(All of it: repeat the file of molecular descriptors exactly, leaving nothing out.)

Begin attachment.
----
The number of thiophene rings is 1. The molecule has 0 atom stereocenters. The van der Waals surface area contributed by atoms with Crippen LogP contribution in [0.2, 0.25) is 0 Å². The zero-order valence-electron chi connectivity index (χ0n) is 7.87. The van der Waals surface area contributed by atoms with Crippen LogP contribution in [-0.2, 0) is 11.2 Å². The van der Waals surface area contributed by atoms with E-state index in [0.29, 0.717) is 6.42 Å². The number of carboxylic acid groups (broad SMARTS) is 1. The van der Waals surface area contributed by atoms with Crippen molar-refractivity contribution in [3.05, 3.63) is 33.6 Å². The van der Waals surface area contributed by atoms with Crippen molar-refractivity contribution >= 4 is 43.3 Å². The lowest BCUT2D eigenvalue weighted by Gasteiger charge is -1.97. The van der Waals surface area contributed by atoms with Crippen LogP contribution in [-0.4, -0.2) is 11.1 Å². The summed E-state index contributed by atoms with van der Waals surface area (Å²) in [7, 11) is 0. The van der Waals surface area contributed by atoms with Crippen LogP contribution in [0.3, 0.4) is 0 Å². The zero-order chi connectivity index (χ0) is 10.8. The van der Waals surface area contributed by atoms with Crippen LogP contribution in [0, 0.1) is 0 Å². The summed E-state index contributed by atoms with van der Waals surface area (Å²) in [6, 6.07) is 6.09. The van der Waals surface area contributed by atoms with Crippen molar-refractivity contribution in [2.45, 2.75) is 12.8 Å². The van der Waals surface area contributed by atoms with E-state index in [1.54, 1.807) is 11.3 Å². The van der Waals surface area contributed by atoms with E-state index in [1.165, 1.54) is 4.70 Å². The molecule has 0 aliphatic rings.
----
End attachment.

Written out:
The number of thiophene rings is 1. The molecule has 0 atom stereocenters. The van der Waals surface area contributed by atoms with Crippen LogP contribution in [0.2, 0.25) is 0 Å². The zero-order valence-electron chi connectivity index (χ0n) is 7.87. The van der Waals surface area contributed by atoms with Crippen LogP contribution in [-0.2, 0) is 11.2 Å². The van der Waals surface area contributed by atoms with E-state index in [0.29, 0.717) is 6.42 Å². The number of carboxylic acid groups (broad SMARTS) is 1. The van der Waals surface area contributed by atoms with Crippen molar-refractivity contribution in [3.05, 3.63) is 33.6 Å². The van der Waals surface area contributed by atoms with Crippen molar-refractivity contribution >= 4 is 43.3 Å². The lowest BCUT2D eigenvalue weighted by Gasteiger charge is -1.97. The van der Waals surface area contributed by atoms with Crippen LogP contribution in [-0.4, -0.2) is 11.1 Å². The summed E-state index contributed by atoms with van der Waals surface area (Å²) in [7, 11) is 0. The van der Waals surface area contributed by atoms with Crippen LogP contribution in [0.3, 0.4) is 0 Å². The zero-order chi connectivity index (χ0) is 10.8. The van der Waals surface area contributed by atoms with Crippen LogP contribution in [0, 0.1) is 0 Å². The summed E-state index contributed by atoms with van der Waals surface area (Å²) in [6, 6.07) is 6.09. The van der Waals surface area contributed by atoms with Crippen molar-refractivity contribution in [2.45, 2.75) is 12.8 Å². The van der Waals surface area contributed by atoms with E-state index in [1.54, 1.807) is 11.3 Å². The van der Waals surface area contributed by atoms with E-state index in [1.165, 1.54) is 4.70 Å². The molecule has 0 aliphatic rings.